“They [the workers] all knew the conditions would be less than comfortable, no hotels; everyone is taking it pretty well,” said Wanrow. He said this is the group that agreed to the conditions, so they could help get the job done.

Like many of the guys in their team, Park and Wanrow have families anxiously waiting for their return back in Colorado. Assignments like this one are likened to a military deployment; the separation is trying and at times difficult. Park’s wife and children are used to his deployments. Wanrow said his family is still trying to adjust to him being away from home.

For many of the workers, this is their first time in New York. Park said, “Everyone has been really nice to us.” Park and Wanrow agreed that one of the best things about this assignment has been the fire department’s hospitality. Park said, “They have opened their door to us and have helped with whatever we need.”

They each have a lot of experience with disaster recovery work, five ice storms, and a couple of hurricanes under their belts. Similarly though, both foremen agree that leaving their families is the worst part of these kinds of jobs.

News

Village officials have teamed up with James Faith Entertainment—founders of the Great South Bay Music Festival in Patchogue—to organize Farmingdale’s first ever two-day music festival, this September 13 and 14. 

 

“Farmingdale is another town that is starting to move forward,” festival producer Jim Faith told the Farmingdale Observer, last May. “[The inaugural festival] will be small, but we’ll start growing it... music festival always take a few years to catch on.” 

 

Faith said that when he first started the Great South Bay Music Festival, back in 2007, it too started small, growing little by little each year. For its inaugural year, Faith booked folk musician Richie

Havens to headline the event. Now, more than eight years later, the festival has featured numerous big name musicians, including: the Doobie Brothers, WAR, Billy Squier, Taking Back Sunday, moe., and Blues legend B.B. King, to name a few.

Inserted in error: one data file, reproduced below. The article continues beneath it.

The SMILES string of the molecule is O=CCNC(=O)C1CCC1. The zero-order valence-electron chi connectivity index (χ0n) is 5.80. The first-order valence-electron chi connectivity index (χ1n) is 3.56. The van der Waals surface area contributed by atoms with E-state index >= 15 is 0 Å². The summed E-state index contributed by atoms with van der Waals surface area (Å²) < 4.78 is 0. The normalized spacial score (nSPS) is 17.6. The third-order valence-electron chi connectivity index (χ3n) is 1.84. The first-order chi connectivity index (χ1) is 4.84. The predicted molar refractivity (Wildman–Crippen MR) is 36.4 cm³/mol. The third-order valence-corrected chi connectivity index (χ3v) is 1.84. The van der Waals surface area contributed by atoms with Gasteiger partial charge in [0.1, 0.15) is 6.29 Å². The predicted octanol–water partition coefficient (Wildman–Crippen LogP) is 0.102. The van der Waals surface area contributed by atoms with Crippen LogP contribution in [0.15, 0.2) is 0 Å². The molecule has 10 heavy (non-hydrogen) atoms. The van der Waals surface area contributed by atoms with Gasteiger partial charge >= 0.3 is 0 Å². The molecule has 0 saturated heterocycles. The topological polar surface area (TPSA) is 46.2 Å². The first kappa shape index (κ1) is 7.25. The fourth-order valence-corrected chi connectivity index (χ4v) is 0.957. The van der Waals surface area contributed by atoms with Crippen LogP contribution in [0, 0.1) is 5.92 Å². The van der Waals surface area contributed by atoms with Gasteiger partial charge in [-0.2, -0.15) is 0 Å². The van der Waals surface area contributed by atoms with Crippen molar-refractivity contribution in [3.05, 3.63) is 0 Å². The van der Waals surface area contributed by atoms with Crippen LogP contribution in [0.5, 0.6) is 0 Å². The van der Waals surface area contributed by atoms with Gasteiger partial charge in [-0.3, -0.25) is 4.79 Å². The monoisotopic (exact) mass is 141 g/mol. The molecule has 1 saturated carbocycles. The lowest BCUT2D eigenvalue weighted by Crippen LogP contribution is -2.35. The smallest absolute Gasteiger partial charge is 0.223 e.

The Farmingdale Baseball League recently capped off its fourth annual 9/11 baseball tournament with a series of championship games, to ultimately determine which Long Island town reigns supreme. On Aug. 16, teams from 8U to 14U fought tooth and nail for the ultimate prize.

 

One of the most exciting games was the 12U championship between the Long Island Devils and hometown Farmingdale Greendogs. Farmingdale started off the tournament path by going 6-0 in group play as the Devils went 3-3. In the playoff portion of the tournament, the Greendogs shellacked the Ozone Howard Renegades 11-3, on Aug. 14, while the Devils staved off East Meadow from getting on the scoreboard, beating them 5-0.


Sports

Register now as classes fill up quickly and you don’t want to miss out on the chance to join in trapeze workshops at Eisenhower Park’s I.FLY this fall.

 

“I.FLY was designed to give kids and adults the ability to fulfill their dreams of being in the circus,” says instructor Anthony Rosamilia.  “Flying through the air never gets boring.  At I.FLY, we help people create lifelong memories.” 

After more than a month of group play, on Aug. 16, fourteen teams went head-to-head for a shot at the 2014 Farmingdale Baseball League’s 9/11 Tournament Championship. Here are some highlights from Saturday’s championships. 

 

8U Finals

Long Island Rangers 8 - Farmingdale Greendogs 9


Calendar

McKevitt Mobile Office Hours - August 21

Artisan Market - August 23

Blood Drive - August 24


Columns

1959: The Year The Music Stopped Playing
Written by Michael A. Miller, mmillercolumn@gmail.com

The Eccentric Heiress Of ‘Empty Mansions’
Written by Mike Barry, MFBarry@optonline.net

Yellow Margarine And A Pitch For The Ages
Written by Michael A. Miller, mmillercolumn@gmail.com